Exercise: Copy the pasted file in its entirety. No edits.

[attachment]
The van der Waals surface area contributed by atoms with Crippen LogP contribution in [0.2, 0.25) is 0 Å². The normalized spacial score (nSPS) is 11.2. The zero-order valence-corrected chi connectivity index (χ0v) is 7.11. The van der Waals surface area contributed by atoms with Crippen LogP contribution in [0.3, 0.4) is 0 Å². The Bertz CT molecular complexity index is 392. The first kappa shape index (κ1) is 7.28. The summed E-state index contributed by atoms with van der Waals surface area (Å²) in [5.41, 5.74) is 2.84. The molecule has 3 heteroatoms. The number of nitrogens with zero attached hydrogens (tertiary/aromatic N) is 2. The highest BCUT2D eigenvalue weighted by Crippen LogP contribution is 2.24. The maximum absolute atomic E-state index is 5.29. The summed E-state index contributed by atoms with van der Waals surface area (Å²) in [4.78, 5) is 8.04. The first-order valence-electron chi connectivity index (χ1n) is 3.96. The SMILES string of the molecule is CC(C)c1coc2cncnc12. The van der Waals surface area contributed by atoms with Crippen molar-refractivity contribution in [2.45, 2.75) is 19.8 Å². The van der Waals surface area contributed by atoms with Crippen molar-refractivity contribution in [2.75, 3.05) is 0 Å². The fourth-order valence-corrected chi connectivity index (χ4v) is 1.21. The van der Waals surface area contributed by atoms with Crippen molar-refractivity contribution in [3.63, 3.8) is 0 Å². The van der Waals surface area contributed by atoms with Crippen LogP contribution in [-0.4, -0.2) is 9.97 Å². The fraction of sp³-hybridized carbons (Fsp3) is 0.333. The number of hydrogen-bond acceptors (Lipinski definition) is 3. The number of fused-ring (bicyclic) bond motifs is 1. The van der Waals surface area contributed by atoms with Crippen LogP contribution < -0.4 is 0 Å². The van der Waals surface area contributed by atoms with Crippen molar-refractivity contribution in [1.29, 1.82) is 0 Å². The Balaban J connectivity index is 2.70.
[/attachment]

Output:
The van der Waals surface area contributed by atoms with Crippen LogP contribution in [0.2, 0.25) is 0 Å². The normalized spacial score (nSPS) is 11.2. The zero-order valence-corrected chi connectivity index (χ0v) is 7.11. The van der Waals surface area contributed by atoms with Crippen LogP contribution in [0.3, 0.4) is 0 Å². The Bertz CT molecular complexity index is 392. The first kappa shape index (κ1) is 7.28. The summed E-state index contributed by atoms with van der Waals surface area (Å²) in [5.41, 5.74) is 2.84. The molecule has 3 heteroatoms. The number of nitrogens with zero attached hydrogens (tertiary/aromatic N) is 2. The highest BCUT2D eigenvalue weighted by Crippen LogP contribution is 2.24. The maximum absolute atomic E-state index is 5.29. The summed E-state index contributed by atoms with van der Waals surface area (Å²) in [4.78, 5) is 8.04. The first-order valence-electron chi connectivity index (χ1n) is 3.96. The SMILES string of the molecule is CC(C)c1coc2cncnc12. The van der Waals surface area contributed by atoms with Crippen molar-refractivity contribution in [2.45, 2.75) is 19.8 Å². The van der Waals surface area contributed by atoms with Crippen molar-refractivity contribution in [2.75, 3.05) is 0 Å². The fourth-order valence-corrected chi connectivity index (χ4v) is 1.21. The van der Waals surface area contributed by atoms with Crippen molar-refractivity contribution in [3.63, 3.8) is 0 Å². The van der Waals surface area contributed by atoms with Crippen LogP contribution in [-0.4, -0.2) is 9.97 Å². The fraction of sp³-hybridized carbons (Fsp3) is 0.333. The number of hydrogen-bond acceptors (Lipinski definition) is 3. The number of fused-ring (bicyclic) bond motifs is 1. The van der Waals surface area contributed by atoms with Crippen LogP contribution < -0.4 is 0 Å². The van der Waals surface area contributed by atoms with Crippen molar-refractivity contribution in [1.29, 1.82) is 0 Å². The Balaban J connectivity index is 2.70.